UC Merced Meets World

UC Merced Meets World

If you notice a different vibe on campus this fall, it might just be the increased presence of global influences. You could even say this is the year UC Merced becomes an international campus.

About 40 international students are on campus this semester under F-1 visa status.  These students hail from Bolivia, China, Colombia, England, Germany, India, Japan, Lebanon, Macedonia, Nepal, New Zealand, Russia, Spain, Taiwan and Turkey. Many of these students are graduate studentswho have chosen UC Merced because of the expertise of a particular faculty member. Some are also international undergrads.

Nineteen of them gathered on Friday, Aug. 24 in the Kolligian Library for an orientation session sponsored by the International Students and Scholars Office to learn about maintaining their visa status as well as practical information about Social Security, banking, taxes, driver's licenses and housing. They heard from administrators and staff as well as continuing international students who could offer been-there, done-that advice and support.

One of the hallmarks of University of California campuses is being international, said Executive Vice Chancellor and Provost Keith Alley in his address to the students. International students can be catalysts who inspire others to seek out international learning experiences.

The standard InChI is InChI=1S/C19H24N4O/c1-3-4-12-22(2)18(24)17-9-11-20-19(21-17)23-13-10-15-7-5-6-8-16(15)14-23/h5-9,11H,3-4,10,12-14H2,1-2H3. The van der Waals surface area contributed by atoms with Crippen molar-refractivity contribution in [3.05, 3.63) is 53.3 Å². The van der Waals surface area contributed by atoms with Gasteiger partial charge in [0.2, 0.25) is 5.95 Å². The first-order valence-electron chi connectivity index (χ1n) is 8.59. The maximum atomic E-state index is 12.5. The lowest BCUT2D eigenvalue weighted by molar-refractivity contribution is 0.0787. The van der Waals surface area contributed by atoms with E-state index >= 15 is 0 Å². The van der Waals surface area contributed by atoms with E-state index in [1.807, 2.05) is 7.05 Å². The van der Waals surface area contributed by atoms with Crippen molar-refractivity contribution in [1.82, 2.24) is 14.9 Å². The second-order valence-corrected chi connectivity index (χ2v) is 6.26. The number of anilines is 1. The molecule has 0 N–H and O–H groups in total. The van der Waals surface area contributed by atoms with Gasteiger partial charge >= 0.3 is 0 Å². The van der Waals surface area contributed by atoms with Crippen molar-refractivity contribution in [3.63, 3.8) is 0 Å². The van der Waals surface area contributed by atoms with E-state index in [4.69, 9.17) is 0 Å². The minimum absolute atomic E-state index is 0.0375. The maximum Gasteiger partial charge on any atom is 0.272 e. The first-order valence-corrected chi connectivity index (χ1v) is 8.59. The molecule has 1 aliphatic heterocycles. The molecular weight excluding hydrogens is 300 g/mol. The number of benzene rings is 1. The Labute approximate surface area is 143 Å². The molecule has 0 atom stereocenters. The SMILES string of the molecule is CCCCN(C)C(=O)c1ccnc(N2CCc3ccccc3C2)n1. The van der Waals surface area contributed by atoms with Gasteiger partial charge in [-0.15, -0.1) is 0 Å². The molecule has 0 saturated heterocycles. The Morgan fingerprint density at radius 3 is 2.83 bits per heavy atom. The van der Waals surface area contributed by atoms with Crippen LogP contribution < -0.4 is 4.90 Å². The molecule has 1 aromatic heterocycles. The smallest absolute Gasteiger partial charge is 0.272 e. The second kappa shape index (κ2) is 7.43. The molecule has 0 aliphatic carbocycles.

Alley said the international grad students were in a particularly good position to influence undergraduate students in their jobs as teaching assistants.

Some UC Merced undergrads are already pursuing international studies. Through the UC Education Abroad Program,22 students will be out of the United States this year enriching their lives and minds.

Some grad students from other countries have already banded together to create an informal international house off campus.

In addition, UC Merced's growing faculty can boast an increasingly international set of experience and expertise. While several of these professors are now citizens of the United States, their diverse heritage and experience still enriches the culture on campus.

It's important to show the benefits of diversity, both for our campus and for the community around us, said Sheryl Lichtig-Wyan of the International Students and Scholars Office.

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